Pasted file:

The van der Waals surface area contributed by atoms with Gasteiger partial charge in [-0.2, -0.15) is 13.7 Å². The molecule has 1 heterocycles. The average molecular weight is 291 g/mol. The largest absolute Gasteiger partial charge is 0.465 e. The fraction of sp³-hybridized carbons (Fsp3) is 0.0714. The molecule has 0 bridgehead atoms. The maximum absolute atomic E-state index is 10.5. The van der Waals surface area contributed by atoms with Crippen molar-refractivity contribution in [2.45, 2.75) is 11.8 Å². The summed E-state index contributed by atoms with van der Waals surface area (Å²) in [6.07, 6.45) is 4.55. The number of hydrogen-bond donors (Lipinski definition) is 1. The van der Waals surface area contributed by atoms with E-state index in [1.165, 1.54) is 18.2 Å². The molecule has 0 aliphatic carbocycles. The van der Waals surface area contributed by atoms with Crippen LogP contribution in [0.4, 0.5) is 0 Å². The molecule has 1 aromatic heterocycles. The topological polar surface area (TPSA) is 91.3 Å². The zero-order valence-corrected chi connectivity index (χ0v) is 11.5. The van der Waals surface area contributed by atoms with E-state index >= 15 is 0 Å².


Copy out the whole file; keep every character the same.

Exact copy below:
The van der Waals surface area contributed by atoms with Gasteiger partial charge in [-0.2, -0.15) is 13.7 Å². The molecule has 1 heterocycles. The average molecular weight is 291 g/mol. The largest absolute Gasteiger partial charge is 0.465 e. The fraction of sp³-hybridized carbons (Fsp3) is 0.0714. The molecule has 0 bridgehead atoms. The maximum absolute atomic E-state index is 10.5. The van der Waals surface area contributed by atoms with Crippen molar-refractivity contribution in [2.45, 2.75) is 11.8 Å². The summed E-state index contributed by atoms with van der Waals surface area (Å²) in [6.07, 6.45) is 4.55. The number of hydrogen-bond donors (Lipinski definition) is 1. The van der Waals surface area contributed by atoms with E-state index in [1.165, 1.54) is 18.2 Å². The molecule has 0 aliphatic carbocycles. The van der Waals surface area contributed by atoms with Crippen LogP contribution in [0.4, 0.5) is 0 Å². The molecule has 1 aromatic heterocycles. The topological polar surface area (TPSA) is 91.3 Å². The zero-order valence-corrected chi connectivity index (χ0v) is 11.5. The van der Waals surface area contributed by atoms with E-state index >= 15 is 0 Å².